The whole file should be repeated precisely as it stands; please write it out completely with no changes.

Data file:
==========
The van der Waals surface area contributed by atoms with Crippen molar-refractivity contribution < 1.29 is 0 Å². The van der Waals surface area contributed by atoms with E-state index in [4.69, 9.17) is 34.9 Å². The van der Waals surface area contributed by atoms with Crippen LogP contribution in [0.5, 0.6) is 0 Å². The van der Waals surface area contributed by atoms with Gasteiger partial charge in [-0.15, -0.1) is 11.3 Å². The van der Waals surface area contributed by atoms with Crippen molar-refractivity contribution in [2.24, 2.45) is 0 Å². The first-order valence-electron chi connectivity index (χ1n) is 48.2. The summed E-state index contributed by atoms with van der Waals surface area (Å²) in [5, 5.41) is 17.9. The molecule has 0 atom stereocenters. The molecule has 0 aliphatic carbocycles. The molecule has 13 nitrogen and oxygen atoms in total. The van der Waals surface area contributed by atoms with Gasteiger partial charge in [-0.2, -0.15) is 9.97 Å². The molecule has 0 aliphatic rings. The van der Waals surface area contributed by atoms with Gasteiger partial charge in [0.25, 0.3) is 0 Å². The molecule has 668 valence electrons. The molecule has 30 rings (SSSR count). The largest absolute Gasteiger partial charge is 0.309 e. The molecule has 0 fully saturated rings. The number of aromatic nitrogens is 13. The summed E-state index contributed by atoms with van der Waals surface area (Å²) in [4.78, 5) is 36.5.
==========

The van der Waals surface area contributed by atoms with Crippen molar-refractivity contribution < 1.29 is 0 Å². The van der Waals surface area contributed by atoms with E-state index in [4.69, 9.17) is 34.9 Å². The van der Waals surface area contributed by atoms with Crippen LogP contribution in [0.5, 0.6) is 0 Å². The van der Waals surface area contributed by atoms with Gasteiger partial charge in [-0.15, -0.1) is 11.3 Å². The van der Waals surface area contributed by atoms with Crippen molar-refractivity contribution in [2.24, 2.45) is 0 Å². The first-order valence-electron chi connectivity index (χ1n) is 48.2. The summed E-state index contributed by atoms with van der Waals surface area (Å²) in [5, 5.41) is 17.9. The molecule has 0 atom stereocenters. The molecule has 0 aliphatic carbocycles. The molecule has 13 nitrogen and oxygen atoms in total. The van der Waals surface area contributed by atoms with Gasteiger partial charge in [-0.2, -0.15) is 9.97 Å². The molecule has 0 aliphatic rings. The van der Waals surface area contributed by atoms with Gasteiger partial charge in [0.25, 0.3) is 0 Å². The molecule has 668 valence electrons. The molecule has 30 rings (SSSR count). The largest absolute Gasteiger partial charge is 0.309 e. The molecule has 0 fully saturated rings. The number of aromatic nitrogens is 13. The summed E-state index contributed by atoms with van der Waals surface area (Å²) in [4.78, 5) is 36.5.